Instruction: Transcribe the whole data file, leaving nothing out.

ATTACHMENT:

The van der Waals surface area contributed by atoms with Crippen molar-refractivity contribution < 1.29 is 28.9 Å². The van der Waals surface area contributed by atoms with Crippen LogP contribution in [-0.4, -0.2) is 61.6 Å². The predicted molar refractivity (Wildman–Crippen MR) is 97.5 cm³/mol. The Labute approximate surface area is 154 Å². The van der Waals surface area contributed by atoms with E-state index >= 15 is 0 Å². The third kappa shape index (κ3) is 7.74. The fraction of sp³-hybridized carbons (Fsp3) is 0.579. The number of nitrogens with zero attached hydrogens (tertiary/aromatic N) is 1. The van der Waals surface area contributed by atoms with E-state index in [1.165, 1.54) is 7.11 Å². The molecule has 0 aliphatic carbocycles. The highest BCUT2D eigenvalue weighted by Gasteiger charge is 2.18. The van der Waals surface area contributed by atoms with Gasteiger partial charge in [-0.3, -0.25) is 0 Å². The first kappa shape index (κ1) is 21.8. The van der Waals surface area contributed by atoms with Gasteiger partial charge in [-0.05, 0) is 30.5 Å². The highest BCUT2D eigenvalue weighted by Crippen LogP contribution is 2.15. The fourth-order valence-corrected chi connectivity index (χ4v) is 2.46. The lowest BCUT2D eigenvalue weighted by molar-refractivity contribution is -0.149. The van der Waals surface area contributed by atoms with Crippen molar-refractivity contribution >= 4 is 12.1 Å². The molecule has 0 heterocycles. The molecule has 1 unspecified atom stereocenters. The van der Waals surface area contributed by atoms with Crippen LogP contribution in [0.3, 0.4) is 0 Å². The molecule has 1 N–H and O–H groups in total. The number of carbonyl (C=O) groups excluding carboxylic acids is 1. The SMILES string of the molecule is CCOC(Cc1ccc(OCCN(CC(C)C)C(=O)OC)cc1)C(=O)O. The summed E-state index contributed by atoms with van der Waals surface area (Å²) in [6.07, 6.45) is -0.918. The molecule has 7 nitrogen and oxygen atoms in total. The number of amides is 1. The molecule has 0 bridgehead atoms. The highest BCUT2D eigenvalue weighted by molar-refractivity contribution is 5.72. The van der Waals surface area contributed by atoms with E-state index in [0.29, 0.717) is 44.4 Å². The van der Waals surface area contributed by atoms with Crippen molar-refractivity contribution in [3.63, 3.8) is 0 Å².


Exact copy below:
The van der Waals surface area contributed by atoms with Crippen molar-refractivity contribution < 1.29 is 28.9 Å². The van der Waals surface area contributed by atoms with Crippen LogP contribution in [-0.4, -0.2) is 61.6 Å². The predicted molar refractivity (Wildman–Crippen MR) is 97.5 cm³/mol. The Labute approximate surface area is 154 Å². The van der Waals surface area contributed by atoms with E-state index >= 15 is 0 Å². The third kappa shape index (κ3) is 7.74. The fraction of sp³-hybridized carbons (Fsp3) is 0.579. The number of nitrogens with zero attached hydrogens (tertiary/aromatic N) is 1. The van der Waals surface area contributed by atoms with E-state index in [1.165, 1.54) is 7.11 Å². The molecule has 0 aliphatic carbocycles. The highest BCUT2D eigenvalue weighted by Gasteiger charge is 2.18. The van der Waals surface area contributed by atoms with Gasteiger partial charge in [-0.3, -0.25) is 0 Å². The first kappa shape index (κ1) is 21.8. The van der Waals surface area contributed by atoms with Gasteiger partial charge in [-0.05, 0) is 30.5 Å². The highest BCUT2D eigenvalue weighted by Crippen LogP contribution is 2.15. The fourth-order valence-corrected chi connectivity index (χ4v) is 2.46. The lowest BCUT2D eigenvalue weighted by molar-refractivity contribution is -0.149. The van der Waals surface area contributed by atoms with Crippen molar-refractivity contribution >= 4 is 12.1 Å². The molecule has 0 heterocycles. The molecule has 1 unspecified atom stereocenters. The van der Waals surface area contributed by atoms with Crippen LogP contribution in [0.3, 0.4) is 0 Å². The molecule has 1 N–H and O–H groups in total. The number of carbonyl (C=O) groups excluding carboxylic acids is 1. The SMILES string of the molecule is CCOC(Cc1ccc(OCCN(CC(C)C)C(=O)OC)cc1)C(=O)O. The summed E-state index contributed by atoms with van der Waals surface area (Å²) in [6.07, 6.45) is -0.918. The molecule has 7 nitrogen and oxygen atoms in total. The number of amides is 1. The molecule has 0 bridgehead atoms. The highest BCUT2D eigenvalue weighted by molar-refractivity contribution is 5.72. The van der Waals surface area contributed by atoms with E-state index in [0.29, 0.717) is 44.4 Å². The van der Waals surface area contributed by atoms with Crippen molar-refractivity contribution in [3.63, 3.8) is 0 Å².